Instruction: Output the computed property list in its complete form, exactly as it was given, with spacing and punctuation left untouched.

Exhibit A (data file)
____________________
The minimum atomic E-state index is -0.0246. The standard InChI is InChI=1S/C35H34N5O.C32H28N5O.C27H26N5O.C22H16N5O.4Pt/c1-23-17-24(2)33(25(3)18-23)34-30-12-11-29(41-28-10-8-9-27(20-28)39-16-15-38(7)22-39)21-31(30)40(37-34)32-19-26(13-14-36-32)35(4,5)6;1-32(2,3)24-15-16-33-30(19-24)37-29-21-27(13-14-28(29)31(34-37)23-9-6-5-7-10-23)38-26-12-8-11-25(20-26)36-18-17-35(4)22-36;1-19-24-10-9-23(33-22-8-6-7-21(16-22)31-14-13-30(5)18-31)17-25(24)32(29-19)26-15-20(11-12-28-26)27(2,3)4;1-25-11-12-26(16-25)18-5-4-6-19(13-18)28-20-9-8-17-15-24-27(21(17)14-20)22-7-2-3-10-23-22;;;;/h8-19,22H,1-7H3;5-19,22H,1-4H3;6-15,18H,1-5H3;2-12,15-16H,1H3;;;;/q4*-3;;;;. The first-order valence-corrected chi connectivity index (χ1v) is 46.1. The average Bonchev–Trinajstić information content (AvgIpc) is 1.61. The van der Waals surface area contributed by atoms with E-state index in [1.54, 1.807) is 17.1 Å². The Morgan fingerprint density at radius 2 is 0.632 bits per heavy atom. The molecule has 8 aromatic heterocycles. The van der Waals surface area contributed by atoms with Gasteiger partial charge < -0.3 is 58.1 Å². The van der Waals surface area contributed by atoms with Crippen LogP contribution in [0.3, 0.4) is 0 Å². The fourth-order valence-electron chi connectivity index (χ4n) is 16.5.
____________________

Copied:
The minimum atomic E-state index is -0.0246. The standard InChI is InChI=1S/C35H34N5O.C32H28N5O.C27H26N5O.C22H16N5O.4Pt/c1-23-17-24(2)33(25(3)18-23)34-30-12-11-29(41-28-10-8-9-27(20-28)39-16-15-38(7)22-39)21-31(30)40(37-34)32-19-26(13-14-36-32)35(4,5)6;1-32(2,3)24-15-16-33-30(19-24)37-29-21-27(13-14-28(29)31(34-37)23-9-6-5-7-10-23)38-26-12-8-11-25(20-26)36-18-17-35(4)22-36;1-19-24-10-9-23(33-22-8-6-7-21(16-22)31-14-13-30(5)18-31)17-25(24)32(29-19)26-15-20(11-12-28-26)27(2,3)4;1-25-11-12-26(16-25)18-5-4-6-19(13-18)28-20-9-8-17-15-24-27(21(17)14-20)22-7-2-3-10-23-22;;;;/h8-19,22H,1-7H3;5-19,22H,1-4H3;6-15,18H,1-5H3;2-12,15-16H,1H3;;;;/q4*-3;;;;. The first-order valence-corrected chi connectivity index (χ1v) is 46.1. The average Bonchev–Trinajstić information content (AvgIpc) is 1.61. The van der Waals surface area contributed by atoms with E-state index in [1.54, 1.807) is 17.1 Å². The Morgan fingerprint density at radius 2 is 0.632 bits per heavy atom. The molecule has 8 aromatic heterocycles. The van der Waals surface area contributed by atoms with Gasteiger partial charge < -0.3 is 58.1 Å². The van der Waals surface area contributed by atoms with Crippen LogP contribution in [0.3, 0.4) is 0 Å². The fourth-order valence-electron chi connectivity index (χ4n) is 16.5.